Spatial Separation of Closely-Located Users in Measured Massive MIMO Channels
Research output: Contribution to journal › Article
We investigate the ability of massive multiple-input multiple-output (MIMO) systems to spatially separate signals sent to users located close to each other in line-of-sight (LOS) propagation conditions. The analysis is based on fully-synchronous channel measurements of 9 single-antenna users conducted in both indoor and outdoor environments at 2.6 GHz. The users are confined to a small area and communicate concurrently with a 128-antenna base station (BS). We examine the channel condition number, achievable sum rates and number of simultaneously served users in various setups and for various numbers of antennas and precoding schemes. Our results indicate that massive MIMO with 128 antennas and zero forcing (ZF) precoding can simultaneously serve all 9 users with low transmit power values, and with low sum rate losses relative to optimal dirty-paper coding (DPC). This leads us to conclude that users can be spatially separated with massive MIMO, also in tricky scenarios such as the one studied here. However, our results do not support the use of maximum ratio transmission (MRT) precoding for spatial multiplexing of users in the scenarios considered. We also study the physical propagation mechanisms that facilitate spatial separation of users, and the role of antenna polarization at the BS. Our findings are relevant to the design of future 5G communication systems.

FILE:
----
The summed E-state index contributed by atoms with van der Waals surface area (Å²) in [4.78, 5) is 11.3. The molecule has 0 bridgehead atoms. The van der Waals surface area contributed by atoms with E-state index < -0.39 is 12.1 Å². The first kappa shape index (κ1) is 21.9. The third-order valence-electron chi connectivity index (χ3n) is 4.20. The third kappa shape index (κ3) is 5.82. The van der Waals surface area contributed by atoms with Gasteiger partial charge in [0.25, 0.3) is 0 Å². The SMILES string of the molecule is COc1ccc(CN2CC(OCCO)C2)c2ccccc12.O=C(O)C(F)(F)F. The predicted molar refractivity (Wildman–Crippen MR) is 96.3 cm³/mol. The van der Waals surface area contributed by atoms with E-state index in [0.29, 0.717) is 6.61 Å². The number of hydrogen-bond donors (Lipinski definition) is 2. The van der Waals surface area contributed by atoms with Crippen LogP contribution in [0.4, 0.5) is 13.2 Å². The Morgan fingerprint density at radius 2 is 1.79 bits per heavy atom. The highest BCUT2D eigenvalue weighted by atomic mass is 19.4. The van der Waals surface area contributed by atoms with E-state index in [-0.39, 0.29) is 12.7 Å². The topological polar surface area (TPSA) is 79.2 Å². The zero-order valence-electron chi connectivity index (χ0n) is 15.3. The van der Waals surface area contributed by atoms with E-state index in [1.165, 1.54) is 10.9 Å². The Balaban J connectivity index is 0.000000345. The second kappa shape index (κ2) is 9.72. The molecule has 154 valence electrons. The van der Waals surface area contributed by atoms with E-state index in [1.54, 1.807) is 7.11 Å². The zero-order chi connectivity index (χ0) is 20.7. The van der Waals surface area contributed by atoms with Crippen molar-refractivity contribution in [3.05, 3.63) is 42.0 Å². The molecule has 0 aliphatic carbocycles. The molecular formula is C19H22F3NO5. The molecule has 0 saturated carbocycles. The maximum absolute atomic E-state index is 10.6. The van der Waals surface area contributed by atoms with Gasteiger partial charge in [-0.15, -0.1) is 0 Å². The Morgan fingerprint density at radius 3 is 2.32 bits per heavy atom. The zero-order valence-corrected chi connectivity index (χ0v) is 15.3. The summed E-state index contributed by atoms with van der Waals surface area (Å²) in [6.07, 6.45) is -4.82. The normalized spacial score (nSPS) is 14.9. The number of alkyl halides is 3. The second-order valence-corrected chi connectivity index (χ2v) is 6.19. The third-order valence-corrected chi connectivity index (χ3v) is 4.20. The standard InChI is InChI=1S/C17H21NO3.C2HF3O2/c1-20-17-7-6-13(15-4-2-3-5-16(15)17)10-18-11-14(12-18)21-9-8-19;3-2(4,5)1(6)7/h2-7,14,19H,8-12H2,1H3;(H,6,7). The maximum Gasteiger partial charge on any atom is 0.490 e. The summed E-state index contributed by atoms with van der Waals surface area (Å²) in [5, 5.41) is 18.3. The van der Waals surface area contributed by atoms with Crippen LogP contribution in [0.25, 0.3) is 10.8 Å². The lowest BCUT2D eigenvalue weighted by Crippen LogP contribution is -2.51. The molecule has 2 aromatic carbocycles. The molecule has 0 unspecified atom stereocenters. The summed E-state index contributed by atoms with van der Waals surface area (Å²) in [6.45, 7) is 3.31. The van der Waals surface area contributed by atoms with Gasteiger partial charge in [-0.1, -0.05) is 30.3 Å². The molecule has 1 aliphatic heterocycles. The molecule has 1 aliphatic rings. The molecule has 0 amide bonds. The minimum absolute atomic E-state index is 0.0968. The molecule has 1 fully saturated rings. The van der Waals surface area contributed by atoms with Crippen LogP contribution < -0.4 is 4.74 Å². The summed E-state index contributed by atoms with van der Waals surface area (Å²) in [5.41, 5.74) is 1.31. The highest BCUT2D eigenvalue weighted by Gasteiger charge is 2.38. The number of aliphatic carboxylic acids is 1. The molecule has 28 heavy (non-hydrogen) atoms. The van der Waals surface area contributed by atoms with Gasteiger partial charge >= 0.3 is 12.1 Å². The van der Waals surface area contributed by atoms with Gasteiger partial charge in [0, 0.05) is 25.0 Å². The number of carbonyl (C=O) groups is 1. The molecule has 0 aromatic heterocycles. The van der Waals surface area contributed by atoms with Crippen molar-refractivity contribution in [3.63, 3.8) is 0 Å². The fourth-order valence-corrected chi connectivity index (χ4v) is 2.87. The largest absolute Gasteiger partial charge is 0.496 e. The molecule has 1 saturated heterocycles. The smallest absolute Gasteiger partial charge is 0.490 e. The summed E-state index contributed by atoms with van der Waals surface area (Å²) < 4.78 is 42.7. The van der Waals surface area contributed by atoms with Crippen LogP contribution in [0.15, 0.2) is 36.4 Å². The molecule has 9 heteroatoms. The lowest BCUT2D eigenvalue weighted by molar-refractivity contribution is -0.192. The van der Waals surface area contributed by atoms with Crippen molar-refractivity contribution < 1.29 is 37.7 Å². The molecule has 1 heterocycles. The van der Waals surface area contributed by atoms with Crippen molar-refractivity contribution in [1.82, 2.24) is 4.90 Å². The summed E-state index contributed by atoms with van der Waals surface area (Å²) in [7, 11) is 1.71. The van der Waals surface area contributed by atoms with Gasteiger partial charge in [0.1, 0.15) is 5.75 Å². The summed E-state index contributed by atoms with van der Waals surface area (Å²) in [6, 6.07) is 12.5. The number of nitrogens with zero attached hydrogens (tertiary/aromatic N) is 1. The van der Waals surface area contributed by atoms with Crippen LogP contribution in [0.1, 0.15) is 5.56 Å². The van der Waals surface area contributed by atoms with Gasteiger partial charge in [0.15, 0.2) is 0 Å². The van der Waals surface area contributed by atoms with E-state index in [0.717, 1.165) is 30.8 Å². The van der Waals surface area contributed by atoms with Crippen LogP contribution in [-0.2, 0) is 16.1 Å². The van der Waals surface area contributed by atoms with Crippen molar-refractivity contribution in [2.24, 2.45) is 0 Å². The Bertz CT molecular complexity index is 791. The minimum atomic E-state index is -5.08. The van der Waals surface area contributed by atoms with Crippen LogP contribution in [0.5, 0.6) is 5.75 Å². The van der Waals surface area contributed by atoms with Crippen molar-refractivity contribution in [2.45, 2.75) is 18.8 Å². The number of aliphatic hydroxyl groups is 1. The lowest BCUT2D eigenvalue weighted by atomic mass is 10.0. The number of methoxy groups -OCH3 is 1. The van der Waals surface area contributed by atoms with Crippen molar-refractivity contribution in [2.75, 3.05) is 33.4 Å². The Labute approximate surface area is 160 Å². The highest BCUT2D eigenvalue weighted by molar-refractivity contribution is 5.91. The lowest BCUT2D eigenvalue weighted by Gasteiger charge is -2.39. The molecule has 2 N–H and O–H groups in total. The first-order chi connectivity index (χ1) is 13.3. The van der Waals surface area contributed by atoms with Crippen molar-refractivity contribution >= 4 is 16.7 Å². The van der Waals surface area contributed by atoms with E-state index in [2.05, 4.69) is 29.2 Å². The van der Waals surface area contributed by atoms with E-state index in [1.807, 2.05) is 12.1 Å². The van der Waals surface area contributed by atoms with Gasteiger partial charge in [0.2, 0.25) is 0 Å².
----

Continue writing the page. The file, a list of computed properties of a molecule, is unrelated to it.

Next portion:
|Research areas and keywords||
Subject classification (UKÄ) – MANDATORY
|Journal||IEEE Transactions on Wireless Communications|
|State||Submitted - 2016 Jun 23|